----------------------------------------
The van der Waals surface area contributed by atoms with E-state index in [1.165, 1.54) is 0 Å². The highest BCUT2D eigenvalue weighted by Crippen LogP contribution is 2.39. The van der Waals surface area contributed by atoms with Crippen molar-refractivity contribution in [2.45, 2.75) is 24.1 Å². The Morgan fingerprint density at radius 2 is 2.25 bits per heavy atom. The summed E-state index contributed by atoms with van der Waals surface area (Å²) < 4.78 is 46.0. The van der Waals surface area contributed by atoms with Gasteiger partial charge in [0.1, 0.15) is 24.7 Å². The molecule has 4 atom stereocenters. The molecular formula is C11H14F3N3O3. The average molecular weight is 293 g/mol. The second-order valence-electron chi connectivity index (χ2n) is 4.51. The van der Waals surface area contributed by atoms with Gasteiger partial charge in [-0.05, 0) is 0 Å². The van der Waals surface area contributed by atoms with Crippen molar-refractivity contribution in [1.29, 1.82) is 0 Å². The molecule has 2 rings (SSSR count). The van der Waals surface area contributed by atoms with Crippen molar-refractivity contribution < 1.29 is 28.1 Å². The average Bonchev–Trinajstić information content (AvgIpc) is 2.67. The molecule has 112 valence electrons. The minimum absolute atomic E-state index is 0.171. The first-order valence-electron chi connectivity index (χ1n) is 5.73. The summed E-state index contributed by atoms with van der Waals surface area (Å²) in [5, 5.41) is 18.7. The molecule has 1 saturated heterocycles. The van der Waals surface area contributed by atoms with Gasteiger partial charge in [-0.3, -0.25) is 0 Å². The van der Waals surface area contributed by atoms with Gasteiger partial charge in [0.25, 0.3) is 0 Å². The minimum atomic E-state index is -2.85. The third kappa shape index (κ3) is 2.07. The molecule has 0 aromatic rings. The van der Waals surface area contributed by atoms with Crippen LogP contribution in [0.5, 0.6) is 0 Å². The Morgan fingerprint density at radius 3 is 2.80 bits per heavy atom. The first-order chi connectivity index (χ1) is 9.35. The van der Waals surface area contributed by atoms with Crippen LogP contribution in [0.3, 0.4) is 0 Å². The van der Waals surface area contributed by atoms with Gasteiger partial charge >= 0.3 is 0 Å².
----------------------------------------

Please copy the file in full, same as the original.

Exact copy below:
The van der Waals surface area contributed by atoms with E-state index in [1.165, 1.54) is 0 Å². The highest BCUT2D eigenvalue weighted by Crippen LogP contribution is 2.39. The van der Waals surface area contributed by atoms with Crippen molar-refractivity contribution in [2.45, 2.75) is 24.1 Å². The Morgan fingerprint density at radius 2 is 2.25 bits per heavy atom. The summed E-state index contributed by atoms with van der Waals surface area (Å²) < 4.78 is 46.0. The van der Waals surface area contributed by atoms with Gasteiger partial charge in [0.1, 0.15) is 24.7 Å². The molecule has 4 atom stereocenters. The molecular formula is C11H14F3N3O3. The average molecular weight is 293 g/mol. The second-order valence-electron chi connectivity index (χ2n) is 4.51. The van der Waals surface area contributed by atoms with Gasteiger partial charge in [-0.05, 0) is 0 Å². The van der Waals surface area contributed by atoms with Crippen molar-refractivity contribution in [1.29, 1.82) is 0 Å². The molecule has 2 rings (SSSR count). The van der Waals surface area contributed by atoms with Crippen molar-refractivity contribution < 1.29 is 28.1 Å². The average Bonchev–Trinajstić information content (AvgIpc) is 2.67. The molecule has 112 valence electrons. The minimum absolute atomic E-state index is 0.171. The first-order valence-electron chi connectivity index (χ1n) is 5.73. The summed E-state index contributed by atoms with van der Waals surface area (Å²) in [5, 5.41) is 18.7. The molecule has 1 saturated heterocycles. The van der Waals surface area contributed by atoms with Gasteiger partial charge in [-0.3, -0.25) is 0 Å². The van der Waals surface area contributed by atoms with Gasteiger partial charge in [0.25, 0.3) is 0 Å². The minimum atomic E-state index is -2.85. The third kappa shape index (κ3) is 2.07. The molecule has 0 aromatic rings. The van der Waals surface area contributed by atoms with Crippen LogP contribution in [0.5, 0.6) is 0 Å². The Morgan fingerprint density at radius 3 is 2.80 bits per heavy atom. The first-order chi connectivity index (χ1) is 9.35. The van der Waals surface area contributed by atoms with Crippen LogP contribution in [0.3, 0.4) is 0 Å². The van der Waals surface area contributed by atoms with Gasteiger partial charge >= 0.3 is 0 Å².